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Discussion Starter #1
I just purchased a 1957 Giulietta, and was told this is the most active forum supporting this model. This is a vintage race car, which has been stripped of most of it's "street parts."

It's a current VSCCA/VRG/SVRA car, so I don't plan on making any major changes until I'm comfortable with it and determine if there are any things that don't suit my driving capabilities (which are very limited).

I do have a few potential near-term needs:
(1) Alfa CR gearbox
(2) Center grill, as this car apparently got a little friendly with the tail of another car at some point in its racing history.
(3) Some reference books for the basic mechanical subsystems
(4) Recommendations for new/used parts suppliers

I'll start wading thru the thousands of relevant posts on this model.
Thanks in advance.

Bfeng
 

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Uh Oh - your e9 is going to get jealous!

Hey, I know you - we met at the Irvine Cars & Coffee a year or so ago, yes?

I can't help too much with #1 and 2.

For #4: the BB has a list of the US and European parts suppliers at: http://www.alfabb.com/bb/forums/guests-new-members-introductions-please-read/4361-supplier-list.html Unfortunately that post is 10 years old (though it is still mostly correct) and it's just sort of a "core dump" of vendors.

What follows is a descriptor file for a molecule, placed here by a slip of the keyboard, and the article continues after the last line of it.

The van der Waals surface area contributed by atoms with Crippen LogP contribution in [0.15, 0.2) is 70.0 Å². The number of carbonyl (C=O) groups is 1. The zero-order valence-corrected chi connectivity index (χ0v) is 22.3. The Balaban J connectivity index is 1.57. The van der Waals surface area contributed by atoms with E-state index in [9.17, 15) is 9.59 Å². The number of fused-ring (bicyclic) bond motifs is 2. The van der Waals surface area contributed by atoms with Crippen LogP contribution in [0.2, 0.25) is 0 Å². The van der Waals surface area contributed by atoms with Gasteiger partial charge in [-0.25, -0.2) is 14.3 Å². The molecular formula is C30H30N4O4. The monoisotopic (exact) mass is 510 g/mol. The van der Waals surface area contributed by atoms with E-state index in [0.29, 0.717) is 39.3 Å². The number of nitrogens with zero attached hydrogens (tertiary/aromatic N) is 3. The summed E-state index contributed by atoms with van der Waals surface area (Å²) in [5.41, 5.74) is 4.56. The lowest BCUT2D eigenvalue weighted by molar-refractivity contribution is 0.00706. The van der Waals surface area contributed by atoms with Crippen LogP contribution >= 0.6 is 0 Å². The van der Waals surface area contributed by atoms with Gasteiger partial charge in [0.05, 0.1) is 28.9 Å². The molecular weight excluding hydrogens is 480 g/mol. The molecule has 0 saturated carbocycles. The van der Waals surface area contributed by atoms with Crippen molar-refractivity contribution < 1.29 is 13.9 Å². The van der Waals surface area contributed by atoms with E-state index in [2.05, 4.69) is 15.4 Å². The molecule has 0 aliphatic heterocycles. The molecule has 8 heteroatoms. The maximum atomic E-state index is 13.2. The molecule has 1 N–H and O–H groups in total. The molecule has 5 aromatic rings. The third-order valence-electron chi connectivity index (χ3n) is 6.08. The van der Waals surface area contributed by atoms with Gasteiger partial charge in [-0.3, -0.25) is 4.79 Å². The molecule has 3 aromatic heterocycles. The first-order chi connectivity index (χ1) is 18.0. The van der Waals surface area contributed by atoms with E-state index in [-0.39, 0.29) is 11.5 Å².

Another source of 750/101 knowledge is the YahooGroups discussion forum at: https://groups.yahoo.com/neo/groups/alfaromeo750-101/info;_ylc=X3oDMTJldGdiNGNtBF9TAzk3MzU5NzE1BGdycElkAzEzMzY5MjEEZ3Jwc3BJZAMxNzA1NjE5NTU1BHNlYwN2dGwEc2xrA3ZnaHAEc3RpbWUDMTQxNzQzNjg0OA--

You might also want to contact your local Alfa club, The Alfa Owners of New England at: http://www.velocissima.com/ The people there would have a better perspective on local sources for parts and support than I would have.
 

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Discussion Starter #3
Cars and Coffee

Hi Jay,
That's right! I get out there to visit my father.
The E9 needs to stay a street car, and it's restoration is unfortunately 2 down on the list of cars to restore.

But this one is for racing, and should be a good car for the groups it runs with. I was VERY tempted to by that BMW neu class race car that Jim Froula built (Hemmings this summer), but the Alfa out classes anything out of Germany (pre-1959) other than a Porsche speedster/spyder.

Thanks for the tips. Will investigate tonight.

John

Uh Oh - your e9 is going to get jealous!

Hey, I know you - we met at the Irvine Cars & Coffee a year or so ago, yes?

I can't help too much with #1 and 2.